China’s migrant workforce, the backbone of coastal manufacturing industry, is following through on its determination to stay home.
Following the Global Financial Crisis, there was a brief drop in export orders, which resulted in many migrant workers being laid-off, but this situation reversed by late 2009. However, though there was again a need for workers, their pay declined, often by around one third. As a result, many migrants decided they could no longer afford to live and work in the city, and a dire labour shortage, particularly of semi-skilled labour, became apparent. It was in the context of this disjuncture of labour demand and low wages that major incidents occurred at Honda and Foxconn plants.
And the trend is continuing. According to China Daily, former migrant workers are being actively courted through job fairs in their home provinces. Typically, migration ran from the poorer interior to the developing coast. Now, businesses situated on the coast are increasingly worried about labour shortages. According to one factory manager, “More than 10 percent of workers have not returned after the Spring Festival each year since 2009. We’ve asked employees this year about their willingness to stay or not and 15 percent of them said they would not come back.”
Migrant workers have been unequal partners in China’s development, abused in every concievable way by the companies they worked for, from short pay to crippling exposure to toxic substances, and, as non-urban residents, they have been unable to use the services available to everyone else in the cities, from education to healthcare. Now, they are increasingly demanding change. The number of labour protests has grown geometrically each year since the mid-2000s.
A shortage of migrant workers drew notice even before the Global Financial Crisis, leading the central government to put pressure on employers to raise wages and to begin actually paying them as announced, far from a foregone conclusion in many enterprises. Labour increasingly has the market advantage as structural labour shortages set in. As more enterprises relocate inland, more workers choose to accept lower-paying jobs nearer home rather than moving to coastal areas. Simultaneously, Chinese officials such as then-human resources and social security minister Yin Weimin are acknowledging the twin issues of higher wage and benefit expectations and an ageing population.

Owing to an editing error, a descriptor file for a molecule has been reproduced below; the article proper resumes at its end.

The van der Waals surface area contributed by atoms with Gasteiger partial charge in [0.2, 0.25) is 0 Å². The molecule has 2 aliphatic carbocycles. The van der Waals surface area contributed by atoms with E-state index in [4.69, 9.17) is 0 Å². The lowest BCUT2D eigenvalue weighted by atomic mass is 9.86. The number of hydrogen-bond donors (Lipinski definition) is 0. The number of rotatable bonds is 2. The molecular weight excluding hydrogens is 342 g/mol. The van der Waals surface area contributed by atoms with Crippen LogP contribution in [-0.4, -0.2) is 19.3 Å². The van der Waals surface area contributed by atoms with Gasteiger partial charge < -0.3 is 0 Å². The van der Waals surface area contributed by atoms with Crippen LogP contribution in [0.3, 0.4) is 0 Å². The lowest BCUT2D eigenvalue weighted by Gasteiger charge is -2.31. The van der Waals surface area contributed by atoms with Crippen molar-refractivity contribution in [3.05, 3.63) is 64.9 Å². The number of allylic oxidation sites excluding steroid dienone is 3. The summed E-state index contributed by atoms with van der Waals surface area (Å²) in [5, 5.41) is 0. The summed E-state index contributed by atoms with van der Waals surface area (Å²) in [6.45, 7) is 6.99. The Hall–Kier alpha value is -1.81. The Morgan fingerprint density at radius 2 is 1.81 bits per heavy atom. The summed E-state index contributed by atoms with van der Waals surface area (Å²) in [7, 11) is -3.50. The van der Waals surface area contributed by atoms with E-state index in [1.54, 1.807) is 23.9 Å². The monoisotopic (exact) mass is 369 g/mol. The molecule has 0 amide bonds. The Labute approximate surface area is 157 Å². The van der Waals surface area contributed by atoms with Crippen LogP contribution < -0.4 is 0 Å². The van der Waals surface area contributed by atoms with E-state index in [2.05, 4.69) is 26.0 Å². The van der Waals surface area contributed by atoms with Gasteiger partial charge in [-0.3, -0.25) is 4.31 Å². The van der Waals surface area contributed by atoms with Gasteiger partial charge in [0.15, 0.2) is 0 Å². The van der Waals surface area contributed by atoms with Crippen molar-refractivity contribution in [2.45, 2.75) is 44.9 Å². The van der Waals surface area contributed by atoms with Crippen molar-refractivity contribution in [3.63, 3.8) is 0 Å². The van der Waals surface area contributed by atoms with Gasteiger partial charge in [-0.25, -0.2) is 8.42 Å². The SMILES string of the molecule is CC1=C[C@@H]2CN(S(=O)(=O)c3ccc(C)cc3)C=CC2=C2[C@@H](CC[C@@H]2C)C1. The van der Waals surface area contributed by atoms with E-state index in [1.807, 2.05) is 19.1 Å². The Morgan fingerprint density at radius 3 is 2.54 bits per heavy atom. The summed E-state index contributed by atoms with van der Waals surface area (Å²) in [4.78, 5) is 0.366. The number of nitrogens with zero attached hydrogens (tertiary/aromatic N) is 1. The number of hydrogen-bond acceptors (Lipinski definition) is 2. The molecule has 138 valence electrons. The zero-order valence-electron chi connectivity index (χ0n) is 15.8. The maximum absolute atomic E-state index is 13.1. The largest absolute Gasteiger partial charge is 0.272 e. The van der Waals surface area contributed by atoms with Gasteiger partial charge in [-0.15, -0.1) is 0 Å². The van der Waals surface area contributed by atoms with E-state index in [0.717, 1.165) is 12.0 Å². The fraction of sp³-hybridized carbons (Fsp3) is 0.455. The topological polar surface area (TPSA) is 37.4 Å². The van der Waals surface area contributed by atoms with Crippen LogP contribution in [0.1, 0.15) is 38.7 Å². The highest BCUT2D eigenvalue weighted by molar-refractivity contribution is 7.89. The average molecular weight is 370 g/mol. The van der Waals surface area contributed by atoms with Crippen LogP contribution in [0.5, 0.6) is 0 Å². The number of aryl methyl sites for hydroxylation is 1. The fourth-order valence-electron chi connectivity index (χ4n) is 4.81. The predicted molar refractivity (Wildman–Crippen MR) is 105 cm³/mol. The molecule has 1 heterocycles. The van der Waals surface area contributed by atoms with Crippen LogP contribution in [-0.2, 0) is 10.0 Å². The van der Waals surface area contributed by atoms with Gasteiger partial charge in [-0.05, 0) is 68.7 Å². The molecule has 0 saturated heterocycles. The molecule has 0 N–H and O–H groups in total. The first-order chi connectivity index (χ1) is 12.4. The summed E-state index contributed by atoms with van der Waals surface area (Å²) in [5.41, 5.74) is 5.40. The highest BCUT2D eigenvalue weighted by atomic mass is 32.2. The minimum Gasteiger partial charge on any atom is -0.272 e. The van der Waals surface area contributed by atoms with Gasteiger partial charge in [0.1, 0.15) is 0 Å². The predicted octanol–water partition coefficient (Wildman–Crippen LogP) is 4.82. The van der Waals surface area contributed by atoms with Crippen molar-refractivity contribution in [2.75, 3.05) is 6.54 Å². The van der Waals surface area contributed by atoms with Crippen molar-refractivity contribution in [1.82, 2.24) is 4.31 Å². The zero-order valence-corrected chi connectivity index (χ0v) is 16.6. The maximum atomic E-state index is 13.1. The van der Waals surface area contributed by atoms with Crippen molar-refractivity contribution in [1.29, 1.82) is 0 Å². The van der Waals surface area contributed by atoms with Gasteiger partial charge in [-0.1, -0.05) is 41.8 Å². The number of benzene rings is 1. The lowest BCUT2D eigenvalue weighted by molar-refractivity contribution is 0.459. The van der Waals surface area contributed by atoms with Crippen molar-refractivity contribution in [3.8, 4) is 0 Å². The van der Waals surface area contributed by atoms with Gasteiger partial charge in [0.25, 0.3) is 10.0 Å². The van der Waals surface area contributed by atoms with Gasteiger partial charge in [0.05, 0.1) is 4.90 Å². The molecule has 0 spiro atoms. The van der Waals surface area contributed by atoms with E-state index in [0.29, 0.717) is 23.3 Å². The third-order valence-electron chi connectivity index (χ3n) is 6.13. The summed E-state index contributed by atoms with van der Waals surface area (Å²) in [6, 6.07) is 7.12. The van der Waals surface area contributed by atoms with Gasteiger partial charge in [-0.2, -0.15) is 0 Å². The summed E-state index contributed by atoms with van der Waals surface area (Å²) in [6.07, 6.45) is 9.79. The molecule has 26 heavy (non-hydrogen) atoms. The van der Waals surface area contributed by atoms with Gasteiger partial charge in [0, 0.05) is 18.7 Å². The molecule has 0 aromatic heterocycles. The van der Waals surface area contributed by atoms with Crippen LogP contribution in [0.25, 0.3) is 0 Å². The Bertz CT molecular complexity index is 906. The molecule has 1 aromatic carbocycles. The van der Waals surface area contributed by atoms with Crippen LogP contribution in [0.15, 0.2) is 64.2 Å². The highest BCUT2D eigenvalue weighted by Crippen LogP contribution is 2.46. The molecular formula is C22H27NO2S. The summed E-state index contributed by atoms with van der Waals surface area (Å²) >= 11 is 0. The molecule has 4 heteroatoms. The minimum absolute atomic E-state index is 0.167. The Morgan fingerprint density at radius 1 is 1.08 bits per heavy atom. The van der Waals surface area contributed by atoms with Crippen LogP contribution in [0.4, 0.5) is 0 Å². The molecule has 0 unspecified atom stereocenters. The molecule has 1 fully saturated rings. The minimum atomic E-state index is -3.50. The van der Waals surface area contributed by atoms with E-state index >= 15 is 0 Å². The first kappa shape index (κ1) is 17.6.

Taken together, these changes add up to a new shift in worker mentality, which demands of foreign capital a modest but more proportionate share of the benefits of their labour, and more importantly, a future. While this trend may cause some capital to turn to cheaper labour elsewhere, it may also be a sign that the race to the bottom is not so inexorable as some have assumed. Finally of course, migrants endured great hardship in hopes of building a better life for themselves and their families. They have learned that this will not happen working in coastal industries. Whether they stay home in hopes that their voices will be more easily heard or simply out of resignation, the point is that the incentive to move has disappeared.
Crisis, Planned Transition or Both?
Of course, none of this is terribly surprising or unlooked-for. Believe it or not, the Party foresaw this trend several years before it kicked off. Their prepared answer was twofold. First, when the country reached a certain level of wealth, it would be time to transition to domestic markets. Reliance on exports alone was never viewed as a sustainable strategy in a country with growing standards, and cost, of living. Business is already being lost to cheaper labour in Southeast Asia, and so there is ultimately no choice but to develop a domestic market.
Second, the problem is viewed as an opportunity to address regional inequality, a persistent problem in China’s development. The very fact that their native regions are trying to get migrants to stay home indicates that they may finally have the resources to make use of that labour. The Party may well hope that this augurs the beginning of a long-awaited rebalancing of regional economies, a partial solution to a persistant headache for the ruling elite.